[1] A. Iliadis et al SPIE Vol.4650, pp67-74, 2002.

9:30 AM H3-1-4 High Density Ge Quantum Dots Prepared by High-vacuum Ion-beam Sputtering
H.H. Wu, J.M. Ting (National Cheng Kung University, Taiwan, R.O.C.)
Numerous efforts have been made for the research and development of quantum dots due to its technological importance. The fabrication of quantum dots is almost exclusively accomplished by molecular-beam expitaxy (MBE) technique. Recently an e-beam evaporation process was also attempted. In this study, we have used a high-vacuum ion-beam sputter deposition technique to fabricate high-density Ge quantum dots (GeQD) on (100) silicon substrate. The new approach eliminates the need for expensive MBE equipment. The relationship between the growth parameters and the characteristics of GeQD was addressed. The growth parameters include substrate temperature, ion beam intensity, ion beam energy, growth pressure, substrate surface condition, and the use of an assisted ion source. The substrate temperatures used were 500 ~700. The ion beam intensity was varied through adjusting the inlet gas flow rate. The ion beam energy was controlled by ECR voltage to have 3 different energy levels. A total of 3 growth pressures were used. The substrate surface condition was modified by cleaning and oxide pyrolysis. For selected growth, an assisted ion source was used. The as-grown samples were characterized using atomic force microscopy (AFM) for surface morphology, high resolution transmission electron microscopy (HRTEM) and micro-Raman spectroscopy for microstructure, and photo luminescence (PL) for quantum confinement effect.
9:50 AM H3-1-5 New Metal Layers for Integrated Circuit Manufacture: Experimental and Modeling Studies
N. Iwamoto, N. Truong, E. Lee (Honeywell Electronic Materials)
Copper migration continues to be an important consideration in new and emerging interconnect technologies. As line dimensions shrink and new low k materials are introduced into the IC structure, the danger of electrical failure due to copper migration increases. The search for better barriers and new copper alloys that resist migration are being sought. Important considerations are not only copper migration, but adhesion characteristics which add to the electrical failure phenomenon and also help determine the survivability of the metallic layers in the IC build up process. To understand the survivability issues, we have employed a combination of experimental and modeling studies to determine how the combination of metallic layers may interact. Both the experimental tests and the modeling have been found to be consistent and simple molecular models can be used to predict gross failure trends. These studies have directed us toward newer barrier and copper alloys layers that should be useful in the next generation.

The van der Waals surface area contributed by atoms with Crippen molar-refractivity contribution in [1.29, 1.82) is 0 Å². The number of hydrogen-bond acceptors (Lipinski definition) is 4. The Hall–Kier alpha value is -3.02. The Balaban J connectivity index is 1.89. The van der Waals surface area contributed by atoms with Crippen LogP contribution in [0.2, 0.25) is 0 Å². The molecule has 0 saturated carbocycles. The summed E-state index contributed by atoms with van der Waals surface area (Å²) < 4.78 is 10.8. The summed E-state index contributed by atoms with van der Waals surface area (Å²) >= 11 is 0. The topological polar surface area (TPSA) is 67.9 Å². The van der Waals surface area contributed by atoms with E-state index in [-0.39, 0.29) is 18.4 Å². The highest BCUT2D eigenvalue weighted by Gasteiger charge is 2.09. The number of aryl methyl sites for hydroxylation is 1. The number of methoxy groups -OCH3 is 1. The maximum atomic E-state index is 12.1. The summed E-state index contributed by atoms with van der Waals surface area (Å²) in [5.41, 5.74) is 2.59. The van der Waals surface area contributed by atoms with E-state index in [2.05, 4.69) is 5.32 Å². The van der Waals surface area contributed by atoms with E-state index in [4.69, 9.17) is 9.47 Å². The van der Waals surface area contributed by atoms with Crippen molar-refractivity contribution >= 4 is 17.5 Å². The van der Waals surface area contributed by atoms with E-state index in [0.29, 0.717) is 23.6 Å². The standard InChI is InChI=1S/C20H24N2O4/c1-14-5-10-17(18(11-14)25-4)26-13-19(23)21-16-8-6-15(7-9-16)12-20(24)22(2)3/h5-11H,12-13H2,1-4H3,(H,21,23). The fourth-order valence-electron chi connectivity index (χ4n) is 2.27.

10:10 AM H3-1-6 Characterization of Hot Wall Epitaxy Grown AgGaTe2 Films on KCI Substrate
R. Kumar (D.A.V. College, India); R.K. Bedi (Guru Nanak Dev University, India)
Silver gallium telluride (AgGaTe2) films were prepared from the prereacted polycrystalline material by hot wall technique in vacuum of 1.3 X 10-3 Pa onto the KCl substrates kept at different temperatures (483-563 K). The experimental conditions were optimized to obtain better crystallinity of the films. The effect of substrate temperature on the structural, electrical and optical properties of the films so prepared has been studied. Observations reveal that the crystallinity of the films increases with the increase in substrate temperature. The scanning electron micrographs of the films show an increase in grain size with increasing substrate temperature. Crystallites as large as 1.8 µm has been observed in case of films deposited at 563 K. It has been observed that the carrier concentration and Hall mobility of films increases with increase in substrate temperature while resistivity decreases. The results indicate that the films are p-type, thus indicating holes as dominant charge carriers. Analysis of optical spectra of the films in the range 300-1100 nm show an allowed direct transition near the fundamental absorption edge (Eg1) in addition to a transition originating from crystal field split levels (Eg2).